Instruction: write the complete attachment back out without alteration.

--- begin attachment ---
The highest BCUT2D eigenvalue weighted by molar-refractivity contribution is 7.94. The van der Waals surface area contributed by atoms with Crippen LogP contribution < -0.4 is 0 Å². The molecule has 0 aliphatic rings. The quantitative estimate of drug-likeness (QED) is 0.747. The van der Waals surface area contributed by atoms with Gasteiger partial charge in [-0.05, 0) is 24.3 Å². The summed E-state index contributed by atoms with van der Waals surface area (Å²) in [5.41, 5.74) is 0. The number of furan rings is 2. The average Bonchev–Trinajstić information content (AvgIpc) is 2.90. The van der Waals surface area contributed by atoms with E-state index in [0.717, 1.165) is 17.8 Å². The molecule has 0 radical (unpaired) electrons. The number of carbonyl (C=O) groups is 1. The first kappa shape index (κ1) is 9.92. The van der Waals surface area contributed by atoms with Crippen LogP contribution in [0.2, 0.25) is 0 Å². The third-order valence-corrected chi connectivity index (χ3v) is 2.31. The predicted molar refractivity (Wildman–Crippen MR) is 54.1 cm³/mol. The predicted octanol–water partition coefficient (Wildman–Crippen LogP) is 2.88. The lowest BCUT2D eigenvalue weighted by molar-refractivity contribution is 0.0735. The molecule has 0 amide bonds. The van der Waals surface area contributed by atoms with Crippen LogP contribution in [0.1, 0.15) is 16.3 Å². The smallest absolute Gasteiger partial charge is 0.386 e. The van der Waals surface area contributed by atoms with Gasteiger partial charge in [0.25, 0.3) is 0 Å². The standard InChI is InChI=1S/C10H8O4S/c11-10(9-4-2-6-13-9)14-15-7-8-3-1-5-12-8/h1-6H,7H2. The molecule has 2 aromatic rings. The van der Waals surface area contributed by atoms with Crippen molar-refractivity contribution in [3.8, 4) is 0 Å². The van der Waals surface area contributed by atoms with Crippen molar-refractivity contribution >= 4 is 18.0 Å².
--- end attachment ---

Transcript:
The highest BCUT2D eigenvalue weighted by molar-refractivity contribution is 7.94. The van der Waals surface area contributed by atoms with Crippen LogP contribution < -0.4 is 0 Å². The molecule has 0 aliphatic rings. The quantitative estimate of drug-likeness (QED) is 0.747. The van der Waals surface area contributed by atoms with Gasteiger partial charge in [-0.05, 0) is 24.3 Å². The summed E-state index contributed by atoms with van der Waals surface area (Å²) in [5.41, 5.74) is 0. The number of furan rings is 2. The average Bonchev–Trinajstić information content (AvgIpc) is 2.90. The van der Waals surface area contributed by atoms with E-state index in [0.717, 1.165) is 17.8 Å². The molecule has 0 radical (unpaired) electrons. The number of carbonyl (C=O) groups is 1. The first kappa shape index (κ1) is 9.92. The van der Waals surface area contributed by atoms with Crippen LogP contribution in [0.2, 0.25) is 0 Å². The third-order valence-corrected chi connectivity index (χ3v) is 2.31. The predicted molar refractivity (Wildman–Crippen MR) is 54.1 cm³/mol. The predicted octanol–water partition coefficient (Wildman–Crippen LogP) is 2.88. The lowest BCUT2D eigenvalue weighted by molar-refractivity contribution is 0.0735. The molecule has 0 amide bonds. The van der Waals surface area contributed by atoms with Crippen LogP contribution in [0.1, 0.15) is 16.3 Å². The smallest absolute Gasteiger partial charge is 0.386 e. The van der Waals surface area contributed by atoms with Gasteiger partial charge in [0.25, 0.3) is 0 Å². The standard InChI is InChI=1S/C10H8O4S/c11-10(9-4-2-6-13-9)14-15-7-8-3-1-5-12-8/h1-6H,7H2. The molecule has 2 aromatic rings. The van der Waals surface area contributed by atoms with Crippen molar-refractivity contribution in [3.8, 4) is 0 Å². The van der Waals surface area contributed by atoms with Crippen molar-refractivity contribution >= 4 is 18.0 Å².